Dyslexia can cause children to have difficulties in numerous cognitive areas, including speaking, writing and comprehending complex instructions, but one of the main challenges of this condition is reading problems. Learning to read involves several processes all at once. Children must be able to recognize the letters in the words and the sounds these letters make when they are combined. Once children learn these skills and memorize common words, most of their mental energy can then go toward comprehending and remembering what they have read. Children and adults with dyslexia have so much trouble reading the words that they rarely get to the comprehension component of the process, which leaves them feeling frustrated and confused in addition to experiencing physical problems. Those with reading disabilities often experience some or all of the following characteristics of dyslexia:
Proper reading and comprehension require that the eyes work together to send the right signals to the brain. With dyslexia, the eyes can distort the text in a number of ways. Words may appear blurry or move in and out of focus at random. They may move all over the page in different directions, and the letters may move closer together or farther apart. Words may even appear superimposed on one another or doubled, and letters can appear reversed or inverted. With all of this movement of words and letters on the page, the eyes and brain must work overtime just to identify what they are seeing. Therefore, it is no surprise that people who suffer from dyslexia have difficulty reading as fast as their peers and have trouble comprehending what they have read.
The reading problems of dyslexia cause an enormous strain on the eyes, which can lead to redness, watering and irritation. Headaches and fatigue also commonly result from eye strain as well as the mental effort required for reading. Additionally, drifting words on a page can cause symptoms similar to those of motion sickness, which include dizziness and nausea. After expending so much time and energy to read, often looking at the same lines repeatedly and losing their place, people with reading disabilities may feel like giving up on school and can withdraw from social groups because of embarrassment. If dyslexia is not treated, the emotional toll of not being able to read properly can be devastating on all levels, ultimately affecting a person’s ability to finish school and find gainful employment.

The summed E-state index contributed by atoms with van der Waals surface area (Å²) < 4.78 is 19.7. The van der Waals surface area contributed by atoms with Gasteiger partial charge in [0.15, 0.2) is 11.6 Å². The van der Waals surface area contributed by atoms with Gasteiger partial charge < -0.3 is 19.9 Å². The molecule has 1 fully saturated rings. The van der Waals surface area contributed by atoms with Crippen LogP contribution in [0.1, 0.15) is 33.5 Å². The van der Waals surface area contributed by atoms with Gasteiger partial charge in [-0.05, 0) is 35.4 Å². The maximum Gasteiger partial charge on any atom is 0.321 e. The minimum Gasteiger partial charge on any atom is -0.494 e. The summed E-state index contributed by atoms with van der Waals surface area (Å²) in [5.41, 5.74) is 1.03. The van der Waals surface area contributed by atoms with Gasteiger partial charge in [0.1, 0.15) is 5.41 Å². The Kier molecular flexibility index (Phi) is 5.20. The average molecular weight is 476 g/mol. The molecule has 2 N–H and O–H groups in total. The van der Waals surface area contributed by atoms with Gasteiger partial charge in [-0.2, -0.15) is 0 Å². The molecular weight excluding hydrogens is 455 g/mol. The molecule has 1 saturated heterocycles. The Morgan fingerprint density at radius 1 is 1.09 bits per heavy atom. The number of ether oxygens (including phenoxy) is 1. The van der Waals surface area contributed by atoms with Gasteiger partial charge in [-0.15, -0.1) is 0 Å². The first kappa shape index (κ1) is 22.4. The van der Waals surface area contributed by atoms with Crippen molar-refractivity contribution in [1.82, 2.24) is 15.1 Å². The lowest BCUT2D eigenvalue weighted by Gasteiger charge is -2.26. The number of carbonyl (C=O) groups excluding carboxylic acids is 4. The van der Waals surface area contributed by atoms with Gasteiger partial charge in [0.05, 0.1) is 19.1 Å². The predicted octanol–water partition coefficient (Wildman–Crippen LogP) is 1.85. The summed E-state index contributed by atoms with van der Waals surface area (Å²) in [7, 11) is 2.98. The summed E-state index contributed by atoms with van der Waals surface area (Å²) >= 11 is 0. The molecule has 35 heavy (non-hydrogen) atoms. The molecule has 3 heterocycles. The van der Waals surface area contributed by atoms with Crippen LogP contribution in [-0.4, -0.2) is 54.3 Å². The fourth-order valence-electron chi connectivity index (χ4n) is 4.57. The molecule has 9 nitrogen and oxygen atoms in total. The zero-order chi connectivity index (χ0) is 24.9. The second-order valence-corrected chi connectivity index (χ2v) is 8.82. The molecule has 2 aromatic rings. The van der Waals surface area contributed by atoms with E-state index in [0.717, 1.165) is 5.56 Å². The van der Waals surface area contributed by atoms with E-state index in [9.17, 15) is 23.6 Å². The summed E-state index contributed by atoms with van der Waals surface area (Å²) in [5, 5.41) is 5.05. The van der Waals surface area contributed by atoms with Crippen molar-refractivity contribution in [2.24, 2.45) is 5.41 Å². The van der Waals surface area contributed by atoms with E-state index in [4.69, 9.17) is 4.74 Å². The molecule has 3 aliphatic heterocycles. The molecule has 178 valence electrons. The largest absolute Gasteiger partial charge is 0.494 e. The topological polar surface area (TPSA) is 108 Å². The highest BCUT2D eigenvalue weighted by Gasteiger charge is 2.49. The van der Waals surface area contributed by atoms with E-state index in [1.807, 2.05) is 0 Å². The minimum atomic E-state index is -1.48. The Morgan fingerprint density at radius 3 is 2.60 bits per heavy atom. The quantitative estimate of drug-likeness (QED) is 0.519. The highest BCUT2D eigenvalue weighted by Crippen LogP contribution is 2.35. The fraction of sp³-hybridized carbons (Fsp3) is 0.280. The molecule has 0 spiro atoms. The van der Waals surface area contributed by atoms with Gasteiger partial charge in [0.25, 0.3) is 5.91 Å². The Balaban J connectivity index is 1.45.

In addition to working with school specialists and mental health professionals to learn coping strategies, children and adults who have trouble reading because of dyslexia can find relief with ChromaGen optical treatment. Consisting of special eyeglass lenses or contact lenses, ChromaGen helps the eyes work in sync so that the words stop drifting on the page. As a result, the eyes experience less strain, and the brain can comprehend the text more efficiently, eliminating the painful physical symptoms and emotional torment of the condition. This life-changing treatment has given numerous people with dyslexia a feeling of hope and empowerment.